Neither is super exciting, but nor are they inherently bad.
Then at 4th level, characters gain an extra bonus feat, on top of the usual 4th level advance. Outside of the new Dragonlance feats, you have other options like alert, mobile, sentinel, and war caster to play with.
What Makes it Exciting
And that’s just one part of the character creation side of it. There’s also the new Lunar Sorcery subclass, as well as a new race: kenders. Your mileage may vary on kenders, but Lunar Sorcerers are here to raise the bar on Sorcerer as a class.
WotC is really upping the power level ahead of One D&D, and it shows in this one. We’ll go in-depth, later, but for now, it’s got some good ideas that, again, tie you to Dragonlance’s setting.
Other exciting moments, from a thorough read-through. Spoilers for Dragonlance: Shadow of the Dragon Queen lay ahead, so be ye warned.
Early on, the characters can enlist in the military. This opens up a ton of options, including a more player-driven section where they can go on their own missions in service to the crown of Kalaman.
That feels extremely iconic as far as fantasy adventures go. It’s a chance to prove yourself as a war hero in a big way. You don’t have to fight hordes of enemies, but you might go break a blockade, rescue missing scouts, or ambush the enemy before they get reinforcements.
This structure also means that the main adventure can task players with dungeon crawls disguised as “capture that fort.” In Chapter 4, there’s a multi-stage mission that starts with capturing a fort and ends with characters on the trail of a rampaging Lord Soth.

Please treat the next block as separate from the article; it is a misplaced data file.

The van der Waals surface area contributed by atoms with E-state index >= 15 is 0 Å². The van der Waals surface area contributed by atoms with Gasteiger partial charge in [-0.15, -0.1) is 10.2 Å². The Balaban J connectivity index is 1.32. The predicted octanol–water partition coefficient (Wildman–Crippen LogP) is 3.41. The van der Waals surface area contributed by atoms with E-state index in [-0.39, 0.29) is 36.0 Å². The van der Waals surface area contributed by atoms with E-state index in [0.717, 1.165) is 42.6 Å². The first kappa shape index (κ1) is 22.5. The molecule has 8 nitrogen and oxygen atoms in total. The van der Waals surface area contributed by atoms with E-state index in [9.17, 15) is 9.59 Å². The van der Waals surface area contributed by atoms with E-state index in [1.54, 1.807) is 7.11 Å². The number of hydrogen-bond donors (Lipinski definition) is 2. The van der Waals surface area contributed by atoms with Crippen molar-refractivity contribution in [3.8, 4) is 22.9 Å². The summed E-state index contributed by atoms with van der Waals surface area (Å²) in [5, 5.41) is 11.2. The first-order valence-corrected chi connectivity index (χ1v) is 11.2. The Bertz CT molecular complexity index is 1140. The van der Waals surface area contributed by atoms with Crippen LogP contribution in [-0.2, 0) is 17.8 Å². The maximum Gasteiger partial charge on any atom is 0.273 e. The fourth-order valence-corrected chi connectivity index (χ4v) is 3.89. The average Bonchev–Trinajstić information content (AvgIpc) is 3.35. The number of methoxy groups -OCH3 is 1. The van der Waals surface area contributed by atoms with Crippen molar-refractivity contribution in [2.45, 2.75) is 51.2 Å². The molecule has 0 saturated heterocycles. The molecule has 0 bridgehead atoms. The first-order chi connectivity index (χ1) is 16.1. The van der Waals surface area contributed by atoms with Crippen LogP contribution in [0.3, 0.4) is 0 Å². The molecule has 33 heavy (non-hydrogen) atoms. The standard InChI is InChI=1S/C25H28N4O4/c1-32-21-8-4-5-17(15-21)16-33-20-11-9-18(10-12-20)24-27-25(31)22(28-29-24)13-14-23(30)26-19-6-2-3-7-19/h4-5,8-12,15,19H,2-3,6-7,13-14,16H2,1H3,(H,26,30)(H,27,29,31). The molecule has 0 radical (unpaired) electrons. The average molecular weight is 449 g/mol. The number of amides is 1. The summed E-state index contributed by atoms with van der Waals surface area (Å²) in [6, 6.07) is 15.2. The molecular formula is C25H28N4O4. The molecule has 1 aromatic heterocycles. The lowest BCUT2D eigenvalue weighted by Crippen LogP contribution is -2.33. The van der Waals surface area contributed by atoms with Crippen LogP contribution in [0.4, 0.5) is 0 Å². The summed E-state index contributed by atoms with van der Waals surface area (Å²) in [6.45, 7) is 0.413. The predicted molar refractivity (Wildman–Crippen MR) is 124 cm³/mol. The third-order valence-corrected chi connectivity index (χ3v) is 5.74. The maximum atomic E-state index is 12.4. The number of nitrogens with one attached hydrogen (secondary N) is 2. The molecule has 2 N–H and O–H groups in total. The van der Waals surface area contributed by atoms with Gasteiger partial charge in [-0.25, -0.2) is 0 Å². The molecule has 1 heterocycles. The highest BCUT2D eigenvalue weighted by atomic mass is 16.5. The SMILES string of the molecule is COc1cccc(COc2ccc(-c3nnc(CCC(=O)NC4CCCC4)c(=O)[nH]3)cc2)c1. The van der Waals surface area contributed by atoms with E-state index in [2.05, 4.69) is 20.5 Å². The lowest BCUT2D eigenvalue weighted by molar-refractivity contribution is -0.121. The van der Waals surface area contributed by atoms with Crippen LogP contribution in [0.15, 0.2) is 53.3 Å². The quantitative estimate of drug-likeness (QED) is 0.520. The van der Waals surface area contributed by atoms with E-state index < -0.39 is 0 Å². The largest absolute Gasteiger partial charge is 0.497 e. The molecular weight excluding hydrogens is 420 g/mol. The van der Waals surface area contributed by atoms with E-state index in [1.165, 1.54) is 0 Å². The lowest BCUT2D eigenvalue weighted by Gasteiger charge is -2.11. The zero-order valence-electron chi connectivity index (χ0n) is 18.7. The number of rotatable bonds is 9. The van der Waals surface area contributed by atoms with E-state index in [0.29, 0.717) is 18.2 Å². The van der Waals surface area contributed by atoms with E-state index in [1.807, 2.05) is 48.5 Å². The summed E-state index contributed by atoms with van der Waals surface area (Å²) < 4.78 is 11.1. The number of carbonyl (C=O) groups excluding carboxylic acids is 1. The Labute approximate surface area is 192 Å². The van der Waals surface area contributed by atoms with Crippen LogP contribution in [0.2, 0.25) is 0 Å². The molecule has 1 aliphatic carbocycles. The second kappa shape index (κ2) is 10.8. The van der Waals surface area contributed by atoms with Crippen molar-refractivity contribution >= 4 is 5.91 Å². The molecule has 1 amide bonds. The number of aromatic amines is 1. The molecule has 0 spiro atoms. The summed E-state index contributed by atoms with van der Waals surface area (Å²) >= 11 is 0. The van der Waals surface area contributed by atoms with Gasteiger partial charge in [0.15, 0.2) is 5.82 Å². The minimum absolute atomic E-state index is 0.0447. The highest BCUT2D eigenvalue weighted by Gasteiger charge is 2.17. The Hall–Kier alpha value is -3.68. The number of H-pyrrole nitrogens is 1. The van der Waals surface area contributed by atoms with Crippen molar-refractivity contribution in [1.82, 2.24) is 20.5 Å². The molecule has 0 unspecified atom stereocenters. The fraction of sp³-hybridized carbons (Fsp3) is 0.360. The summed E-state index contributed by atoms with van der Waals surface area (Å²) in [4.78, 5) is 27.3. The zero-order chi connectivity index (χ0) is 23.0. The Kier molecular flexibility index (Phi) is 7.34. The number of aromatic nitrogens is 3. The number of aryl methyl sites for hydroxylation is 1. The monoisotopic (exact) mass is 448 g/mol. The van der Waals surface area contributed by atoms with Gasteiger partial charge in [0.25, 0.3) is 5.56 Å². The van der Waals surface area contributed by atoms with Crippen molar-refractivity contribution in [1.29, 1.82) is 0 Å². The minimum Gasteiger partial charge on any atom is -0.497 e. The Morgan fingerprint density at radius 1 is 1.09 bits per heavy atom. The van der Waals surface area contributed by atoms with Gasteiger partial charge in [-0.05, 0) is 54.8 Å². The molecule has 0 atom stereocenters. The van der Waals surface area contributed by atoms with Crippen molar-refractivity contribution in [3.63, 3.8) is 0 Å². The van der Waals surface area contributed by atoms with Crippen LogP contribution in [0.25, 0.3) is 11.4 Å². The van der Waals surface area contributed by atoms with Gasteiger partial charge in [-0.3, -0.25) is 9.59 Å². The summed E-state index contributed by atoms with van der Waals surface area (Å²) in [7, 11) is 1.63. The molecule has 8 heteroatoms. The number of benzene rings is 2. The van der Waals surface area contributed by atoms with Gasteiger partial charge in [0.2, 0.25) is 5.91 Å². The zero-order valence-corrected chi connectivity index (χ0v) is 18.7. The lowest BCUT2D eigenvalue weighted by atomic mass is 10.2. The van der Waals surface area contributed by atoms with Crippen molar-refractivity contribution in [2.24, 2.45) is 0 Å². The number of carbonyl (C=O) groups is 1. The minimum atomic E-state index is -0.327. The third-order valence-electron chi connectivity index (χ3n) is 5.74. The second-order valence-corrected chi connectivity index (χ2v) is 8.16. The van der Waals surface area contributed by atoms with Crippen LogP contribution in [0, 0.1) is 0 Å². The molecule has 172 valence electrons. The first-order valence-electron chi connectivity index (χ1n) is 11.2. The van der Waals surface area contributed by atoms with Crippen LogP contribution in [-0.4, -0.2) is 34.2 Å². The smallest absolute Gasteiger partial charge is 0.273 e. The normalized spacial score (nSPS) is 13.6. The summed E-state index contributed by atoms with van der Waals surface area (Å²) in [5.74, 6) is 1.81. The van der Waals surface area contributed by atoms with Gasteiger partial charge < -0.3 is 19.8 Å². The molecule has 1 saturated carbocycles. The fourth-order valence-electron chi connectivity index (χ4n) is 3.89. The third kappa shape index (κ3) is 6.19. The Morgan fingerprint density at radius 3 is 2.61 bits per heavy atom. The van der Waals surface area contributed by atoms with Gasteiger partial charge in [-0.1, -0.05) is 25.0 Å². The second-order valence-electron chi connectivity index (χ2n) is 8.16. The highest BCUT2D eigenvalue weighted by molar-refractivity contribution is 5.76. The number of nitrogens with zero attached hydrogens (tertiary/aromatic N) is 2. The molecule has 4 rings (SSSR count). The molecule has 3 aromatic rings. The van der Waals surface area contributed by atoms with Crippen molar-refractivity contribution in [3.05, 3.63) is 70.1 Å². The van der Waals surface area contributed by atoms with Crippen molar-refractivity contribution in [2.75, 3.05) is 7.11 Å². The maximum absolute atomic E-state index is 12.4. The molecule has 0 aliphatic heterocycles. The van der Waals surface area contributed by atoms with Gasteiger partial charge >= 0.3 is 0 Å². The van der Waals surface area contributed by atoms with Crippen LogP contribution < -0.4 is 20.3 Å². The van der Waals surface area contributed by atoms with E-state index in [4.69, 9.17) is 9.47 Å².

Into the Fray
One of the other big highlights here is the battlefield encounters. For this adventure, the designers have experimented with envisioning battlefield encounters as happening in brief moments where the characters are surrounded by fighting soldiers. This is represented mechanically by a feature called the Fray.
The Fray is the rolling melee that surrounds the characters. It’s not represented by individual miniatures or monsters or NPCs. But rather it’s like a terrain feature. It’s difficult terrain to move through it, and when you do, you run the risk of taking damage from opportunistic foes, and friendly fire.
Which feels about right. It’s hard to capture D&D’s war game roots, without bogging the table down for a long time in fights. As anyone who’s played in a fight with more than a party of four knows, encounters can take a while the more people in them there are.
I think WotC is smart to pick their moments like this. And the fights that take place in the fray are exciting. It doesn’t feel like any punches are being pulled here.
There are multiple encounters that borrow from Paizo’s signature move: have a high-level NPC ride on a monster that’s also deadly.
You’ll fight in aerial duels. Clash with the Highmaster of the Dragon Army. There’s a lot that feels like a fantasy from another era at play here. Which is very exciting. I hope it proves that way in play.